State of Disunion
The much vaunted “ground game” of organized labor — one of the Democratic Party’s most crucial electoral weapons for many decades — has been hamstrung by an internal rift in the AFL-CIO, stalling plans to overhaul the $60 million political program in the wake of 2004 election losses.
Several sources confirmed that the program, led by the AFL-CIO, the umbrella group of the labor movement, is on hold, pending resolution of a split that pits five key member unions against the AFL-CIO leadership.
The split is “holding back planning,” said a political director for an AFL-CIO member union. “One of the great fears is that if we don’t get this together until September or October, we’ve lost a year in the cycle.”
A high-ranking union official within the federation called the program “frozen,” and Mike Mathis, political director for the Teamsters, said the federation can design the program, but cannot begin to implement it “until we’re all on board.”
Denise Mitchell, director of public affairs for the AFL-CIO, declined to discuss the current state of the program and the dispute’s effect on it. She did emphasize that it is “incredibly important to figure out how to move forward.”
Any weakening of labor’s clout would be bad news for Democrats. With campaign finance reform prohibiting soft-money donations to party committees, the party has come to rely heavily on labor (as well as outside groups known as 527s) to fund and organize voter registration and turnout drives.
Labor insiders said that Democratic lawmakers are nervously eyeing developments in the labor feud, but added that they do not see a way to mediate at this point.
Publicly, Democratic lawmakers and the party committees remain upbeat.
“Whatever the outcome of the debate, I am confident that labor will continue to fight aggressively for organizing rights and the future of this country,” Rep. Jan Schakowsky (D-Ill.) said in a statement. “I know that Democrats in Congress will continue to work closely with all labor leaders in that fight.”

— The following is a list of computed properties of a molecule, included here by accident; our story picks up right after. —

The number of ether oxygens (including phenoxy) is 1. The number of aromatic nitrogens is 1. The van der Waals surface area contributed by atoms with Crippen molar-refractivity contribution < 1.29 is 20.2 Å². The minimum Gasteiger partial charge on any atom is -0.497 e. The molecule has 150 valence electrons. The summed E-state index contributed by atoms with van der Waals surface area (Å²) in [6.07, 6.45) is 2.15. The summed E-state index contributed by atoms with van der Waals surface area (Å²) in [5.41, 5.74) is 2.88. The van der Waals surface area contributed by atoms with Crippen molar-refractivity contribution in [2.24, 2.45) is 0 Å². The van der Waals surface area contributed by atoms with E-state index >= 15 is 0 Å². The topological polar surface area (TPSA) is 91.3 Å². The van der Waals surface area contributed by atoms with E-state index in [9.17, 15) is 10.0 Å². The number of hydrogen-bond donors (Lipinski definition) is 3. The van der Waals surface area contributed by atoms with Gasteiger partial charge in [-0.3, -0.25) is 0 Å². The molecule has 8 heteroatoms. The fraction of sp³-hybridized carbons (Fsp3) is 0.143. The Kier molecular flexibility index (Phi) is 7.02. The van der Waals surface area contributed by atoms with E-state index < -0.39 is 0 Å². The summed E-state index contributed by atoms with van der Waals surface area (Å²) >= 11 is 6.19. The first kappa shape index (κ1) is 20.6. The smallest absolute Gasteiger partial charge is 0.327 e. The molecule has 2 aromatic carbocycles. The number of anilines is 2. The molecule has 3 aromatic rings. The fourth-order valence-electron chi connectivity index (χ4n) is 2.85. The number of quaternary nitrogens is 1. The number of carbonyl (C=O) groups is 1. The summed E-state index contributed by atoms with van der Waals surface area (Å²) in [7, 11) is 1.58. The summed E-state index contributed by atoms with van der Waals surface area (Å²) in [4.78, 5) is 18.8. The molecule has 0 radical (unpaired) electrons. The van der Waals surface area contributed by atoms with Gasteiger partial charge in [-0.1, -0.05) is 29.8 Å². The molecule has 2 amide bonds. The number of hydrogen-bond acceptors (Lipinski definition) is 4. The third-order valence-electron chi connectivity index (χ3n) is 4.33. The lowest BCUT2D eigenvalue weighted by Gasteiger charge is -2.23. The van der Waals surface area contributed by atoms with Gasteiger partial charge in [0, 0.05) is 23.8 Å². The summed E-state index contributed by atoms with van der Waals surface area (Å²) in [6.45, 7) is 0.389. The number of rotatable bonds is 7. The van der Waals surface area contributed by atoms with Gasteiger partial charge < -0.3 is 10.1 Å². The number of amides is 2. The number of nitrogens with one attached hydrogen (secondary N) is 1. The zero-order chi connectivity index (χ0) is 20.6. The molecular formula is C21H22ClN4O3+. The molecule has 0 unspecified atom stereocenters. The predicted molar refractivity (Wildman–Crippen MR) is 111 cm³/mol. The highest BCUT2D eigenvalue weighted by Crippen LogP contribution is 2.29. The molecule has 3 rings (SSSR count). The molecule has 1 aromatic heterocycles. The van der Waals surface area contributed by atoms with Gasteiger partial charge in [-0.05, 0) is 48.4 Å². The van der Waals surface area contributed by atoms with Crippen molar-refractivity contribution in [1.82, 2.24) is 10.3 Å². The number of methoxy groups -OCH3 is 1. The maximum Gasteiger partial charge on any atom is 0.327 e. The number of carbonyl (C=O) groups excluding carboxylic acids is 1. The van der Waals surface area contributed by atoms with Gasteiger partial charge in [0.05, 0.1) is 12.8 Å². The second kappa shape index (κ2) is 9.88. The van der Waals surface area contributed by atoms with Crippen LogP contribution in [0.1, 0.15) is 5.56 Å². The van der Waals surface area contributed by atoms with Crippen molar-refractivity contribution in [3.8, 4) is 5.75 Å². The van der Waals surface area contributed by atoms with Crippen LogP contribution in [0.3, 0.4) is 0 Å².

Sarah Feinberg, spokeswoman for the Democratic Congressional Campaign Committee, said that whatever happens, it “won’t affect the Democratic Party or our candidates. We will continue our relationship as we always have.”
But behind closed doors, Democrats appear to be nervous. One high-ranking union official said he “can’t walk down the hall of [the] Rayburn” House Office Building without Members of Congress grabbing him to ask for updates.
At issue is a chicken-and-egg dispute about the best way to reinvigorate a labor movement that has been on a decades-long decline. The rate of unionization among workers as a whole has fallen from about 30 percent in the mid-1950s to 12 percent today.
Broadly, federation leaders favor investing in political activities, hoping to score wins for workers and thereby attract more to the movement. Dissident union heads see an inverse scenario. By spending more on organizing, they think union ranks will grow, and with it, political clout.
The dissident unions — the Service Employees International Union, the United Food and Commercial Workers, the International Brotherhood of Teamsters, the Laborers International Union and the needletrades’ and hospitality workers’ union, UNITE-HERE — made their disaffection public June 15 when they announced the formation of the Change to Win Coalition, a move widely seen as a half-step toward disaffiliating with the AFL-CIO.